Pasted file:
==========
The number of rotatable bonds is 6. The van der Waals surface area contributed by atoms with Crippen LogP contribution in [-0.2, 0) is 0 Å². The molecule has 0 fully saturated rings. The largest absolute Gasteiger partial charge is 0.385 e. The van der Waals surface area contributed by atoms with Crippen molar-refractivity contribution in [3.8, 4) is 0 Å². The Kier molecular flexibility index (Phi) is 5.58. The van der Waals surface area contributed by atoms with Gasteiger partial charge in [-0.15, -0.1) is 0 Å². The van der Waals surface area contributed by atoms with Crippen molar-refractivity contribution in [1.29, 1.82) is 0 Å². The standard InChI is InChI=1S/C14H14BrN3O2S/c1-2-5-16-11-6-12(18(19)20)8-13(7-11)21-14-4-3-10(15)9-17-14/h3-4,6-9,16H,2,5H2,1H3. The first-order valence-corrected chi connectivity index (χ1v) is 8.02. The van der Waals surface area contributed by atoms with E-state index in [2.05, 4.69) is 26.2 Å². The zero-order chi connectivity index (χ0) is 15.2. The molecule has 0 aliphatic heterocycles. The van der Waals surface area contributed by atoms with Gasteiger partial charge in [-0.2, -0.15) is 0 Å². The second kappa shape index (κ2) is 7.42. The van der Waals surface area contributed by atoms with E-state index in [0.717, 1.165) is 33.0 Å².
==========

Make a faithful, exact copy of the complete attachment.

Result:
The number of rotatable bonds is 6. The van der Waals surface area contributed by atoms with Crippen LogP contribution in [-0.2, 0) is 0 Å². The molecule has 0 fully saturated rings. The largest absolute Gasteiger partial charge is 0.385 e. The van der Waals surface area contributed by atoms with Crippen molar-refractivity contribution in [3.8, 4) is 0 Å². The Kier molecular flexibility index (Phi) is 5.58. The van der Waals surface area contributed by atoms with Gasteiger partial charge in [-0.15, -0.1) is 0 Å². The van der Waals surface area contributed by atoms with Crippen molar-refractivity contribution in [1.29, 1.82) is 0 Å². The standard InChI is InChI=1S/C14H14BrN3O2S/c1-2-5-16-11-6-12(18(19)20)8-13(7-11)21-14-4-3-10(15)9-17-14/h3-4,6-9,16H,2,5H2,1H3. The first-order valence-corrected chi connectivity index (χ1v) is 8.02. The van der Waals surface area contributed by atoms with E-state index in [2.05, 4.69) is 26.2 Å². The zero-order chi connectivity index (χ0) is 15.2. The molecule has 0 aliphatic heterocycles. The van der Waals surface area contributed by atoms with Gasteiger partial charge in [-0.2, -0.15) is 0 Å². The second kappa shape index (κ2) is 7.42. The van der Waals surface area contributed by atoms with E-state index in [0.717, 1.165) is 33.0 Å².